NEW YORK (GenomeWeb News) – Washington University School of Medicine researchers and their collaborators are embarking on a three year, $5.5 million dollar project, funded by the Bill and Melinda Gates Foundation, to investigate whether gut microbes contribute to severe malnutrition.
The researchers plan to look at whether infants in Malawi and Bangladesh who suffer from severe malnutrition harbor different intestinal microbes than healthy infants in the same areas. The team will focus on 6-month to two-year-old sets of fraternal and identical twins in which one or both twins is severely malnourished, comparing their intestinal microbes with those found in the guts of healthy twins.
The researchers also plan to provide the malnourished infants with nutritionally enriched food supplements and monitor whether their gut microbial species change before, during, or after this treatment. In addition, by looking at the gut microbes carried by the infants' mothers, the researchers hope to get new clues about how these bugs are transmitted.
Severe malnutrition — an important health issue in Malawi, Bangladesh, and other parts of sub-Saharan Africa and East Asia — is linked to extreme poverty and often considered a consequence of inadequate food supplies.
But new research suggests severe malnutrition is more complicated and involves additional genetic and other factors. For instance, within the same family, malnutrition may only affect one of several children living in the same household and eating similar diets.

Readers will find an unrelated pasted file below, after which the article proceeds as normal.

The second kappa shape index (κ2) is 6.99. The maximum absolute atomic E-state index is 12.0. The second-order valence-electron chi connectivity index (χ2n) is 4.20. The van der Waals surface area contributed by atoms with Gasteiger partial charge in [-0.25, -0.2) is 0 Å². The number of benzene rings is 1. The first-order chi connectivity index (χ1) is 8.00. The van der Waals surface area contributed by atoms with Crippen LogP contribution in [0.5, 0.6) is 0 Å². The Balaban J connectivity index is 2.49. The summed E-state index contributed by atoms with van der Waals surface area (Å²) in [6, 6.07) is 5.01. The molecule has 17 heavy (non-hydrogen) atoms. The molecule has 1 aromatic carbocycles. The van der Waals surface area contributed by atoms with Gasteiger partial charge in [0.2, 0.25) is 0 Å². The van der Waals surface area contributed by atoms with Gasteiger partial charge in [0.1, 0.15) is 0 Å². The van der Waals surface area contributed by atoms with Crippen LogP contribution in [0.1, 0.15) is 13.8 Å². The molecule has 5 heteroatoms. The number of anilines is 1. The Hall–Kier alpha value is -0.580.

Washington University microbiologist Jeffrey Gordon, director of the institute's Center for Genome Sciences, is leading the project. Also collaborating on the study are Washington University pediatrician Mark Manary, who has been studying malnutrition in children in Malawi for more than 20 years, and researchers from the International Center for Diarrheal Disease Research in Bangladesh and the University of Colorado at Boulder.
Gordon and his team previously found a link between gut microbes and weight, demonstrating in mice and humans that gut microbial communities contribute to obesity risk. For the new study, the researchers are testing their hypothesis that there is interplay between the gut microbiome and diet, infection and malnutrition.
"This work is designed to understand the complex interplay among a child's diet and his or her gut microbial community, immune system, and human genome in the development of the most severe forms of malnutrition, kwashiorkor and marasmus," Gordon said in a statement. "Investigating how gut microbes contribute to malnutrition could provide a framework for developing effective ways to treat and prevent these devastating diseases."
In addition, Washington University said that its scientists intend to collaborate with University of Virginia researchers investigating the role of human genetics in malnutrition.